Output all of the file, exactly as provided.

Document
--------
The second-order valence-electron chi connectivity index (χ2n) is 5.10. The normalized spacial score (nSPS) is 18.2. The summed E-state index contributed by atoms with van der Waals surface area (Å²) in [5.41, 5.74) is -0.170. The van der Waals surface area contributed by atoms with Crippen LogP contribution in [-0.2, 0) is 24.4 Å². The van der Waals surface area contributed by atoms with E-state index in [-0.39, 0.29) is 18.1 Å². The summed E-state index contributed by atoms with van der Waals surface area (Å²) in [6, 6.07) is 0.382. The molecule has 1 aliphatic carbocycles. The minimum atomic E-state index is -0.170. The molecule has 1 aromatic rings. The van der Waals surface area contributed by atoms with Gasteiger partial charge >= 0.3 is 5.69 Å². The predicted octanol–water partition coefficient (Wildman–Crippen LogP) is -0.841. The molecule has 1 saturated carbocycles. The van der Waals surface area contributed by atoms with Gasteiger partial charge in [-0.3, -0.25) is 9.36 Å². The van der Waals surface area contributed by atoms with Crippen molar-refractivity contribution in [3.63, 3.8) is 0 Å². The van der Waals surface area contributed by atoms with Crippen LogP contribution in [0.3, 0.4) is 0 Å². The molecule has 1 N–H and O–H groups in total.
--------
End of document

The second-order valence-electron chi connectivity index (χ2n) is 5.10. The normalized spacial score (nSPS) is 18.2. The summed E-state index contributed by atoms with van der Waals surface area (Å²) in [5.41, 5.74) is -0.170. The van der Waals surface area contributed by atoms with Crippen LogP contribution in [-0.2, 0) is 24.4 Å². The van der Waals surface area contributed by atoms with E-state index in [-0.39, 0.29) is 18.1 Å². The summed E-state index contributed by atoms with van der Waals surface area (Å²) in [6, 6.07) is 0.382. The molecule has 1 aliphatic carbocycles. The minimum atomic E-state index is -0.170. The molecule has 1 aromatic rings. The van der Waals surface area contributed by atoms with Gasteiger partial charge >= 0.3 is 5.69 Å². The predicted octanol–water partition coefficient (Wildman–Crippen LogP) is -0.841. The molecule has 1 saturated carbocycles. The van der Waals surface area contributed by atoms with Gasteiger partial charge in [-0.3, -0.25) is 9.36 Å². The van der Waals surface area contributed by atoms with Crippen molar-refractivity contribution in [3.63, 3.8) is 0 Å². The van der Waals surface area contributed by atoms with Crippen LogP contribution in [0.3, 0.4) is 0 Å². The molecule has 1 N–H and O–H groups in total.